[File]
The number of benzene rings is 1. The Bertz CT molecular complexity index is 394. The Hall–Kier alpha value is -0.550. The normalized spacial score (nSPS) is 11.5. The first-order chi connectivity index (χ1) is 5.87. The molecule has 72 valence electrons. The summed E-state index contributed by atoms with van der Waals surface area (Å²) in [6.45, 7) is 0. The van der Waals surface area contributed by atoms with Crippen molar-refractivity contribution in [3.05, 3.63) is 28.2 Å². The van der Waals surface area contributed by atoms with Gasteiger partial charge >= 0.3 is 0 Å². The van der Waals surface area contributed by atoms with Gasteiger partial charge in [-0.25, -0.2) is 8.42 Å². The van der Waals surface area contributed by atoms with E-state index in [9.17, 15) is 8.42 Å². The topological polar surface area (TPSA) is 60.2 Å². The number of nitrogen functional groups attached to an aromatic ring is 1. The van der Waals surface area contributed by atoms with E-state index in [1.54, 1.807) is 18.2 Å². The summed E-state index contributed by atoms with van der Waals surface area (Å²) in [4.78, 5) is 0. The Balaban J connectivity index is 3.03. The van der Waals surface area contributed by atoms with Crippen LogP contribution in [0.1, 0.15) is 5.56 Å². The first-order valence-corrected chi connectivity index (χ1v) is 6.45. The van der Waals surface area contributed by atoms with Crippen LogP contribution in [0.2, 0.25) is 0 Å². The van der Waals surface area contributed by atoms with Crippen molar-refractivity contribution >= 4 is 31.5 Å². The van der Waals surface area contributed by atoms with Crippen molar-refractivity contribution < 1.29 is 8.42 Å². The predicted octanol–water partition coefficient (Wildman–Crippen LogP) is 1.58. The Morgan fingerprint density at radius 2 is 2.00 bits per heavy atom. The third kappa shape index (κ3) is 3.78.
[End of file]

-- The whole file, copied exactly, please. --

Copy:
The number of benzene rings is 1. The Bertz CT molecular complexity index is 394. The Hall–Kier alpha value is -0.550. The normalized spacial score (nSPS) is 11.5. The first-order chi connectivity index (χ1) is 5.87. The molecule has 72 valence electrons. The summed E-state index contributed by atoms with van der Waals surface area (Å²) in [6.45, 7) is 0. The van der Waals surface area contributed by atoms with Crippen molar-refractivity contribution in [3.05, 3.63) is 28.2 Å². The van der Waals surface area contributed by atoms with Gasteiger partial charge >= 0.3 is 0 Å². The van der Waals surface area contributed by atoms with Gasteiger partial charge in [-0.25, -0.2) is 8.42 Å². The van der Waals surface area contributed by atoms with E-state index in [9.17, 15) is 8.42 Å². The topological polar surface area (TPSA) is 60.2 Å². The number of nitrogen functional groups attached to an aromatic ring is 1. The van der Waals surface area contributed by atoms with E-state index in [1.54, 1.807) is 18.2 Å². The summed E-state index contributed by atoms with van der Waals surface area (Å²) in [4.78, 5) is 0. The Balaban J connectivity index is 3.03. The van der Waals surface area contributed by atoms with Crippen LogP contribution in [0.1, 0.15) is 5.56 Å². The first-order valence-corrected chi connectivity index (χ1v) is 6.45. The van der Waals surface area contributed by atoms with Crippen LogP contribution in [0.2, 0.25) is 0 Å². The van der Waals surface area contributed by atoms with Crippen molar-refractivity contribution >= 4 is 31.5 Å². The van der Waals surface area contributed by atoms with Crippen molar-refractivity contribution < 1.29 is 8.42 Å². The predicted octanol–water partition coefficient (Wildman–Crippen LogP) is 1.58. The Morgan fingerprint density at radius 2 is 2.00 bits per heavy atom. The third kappa shape index (κ3) is 3.78.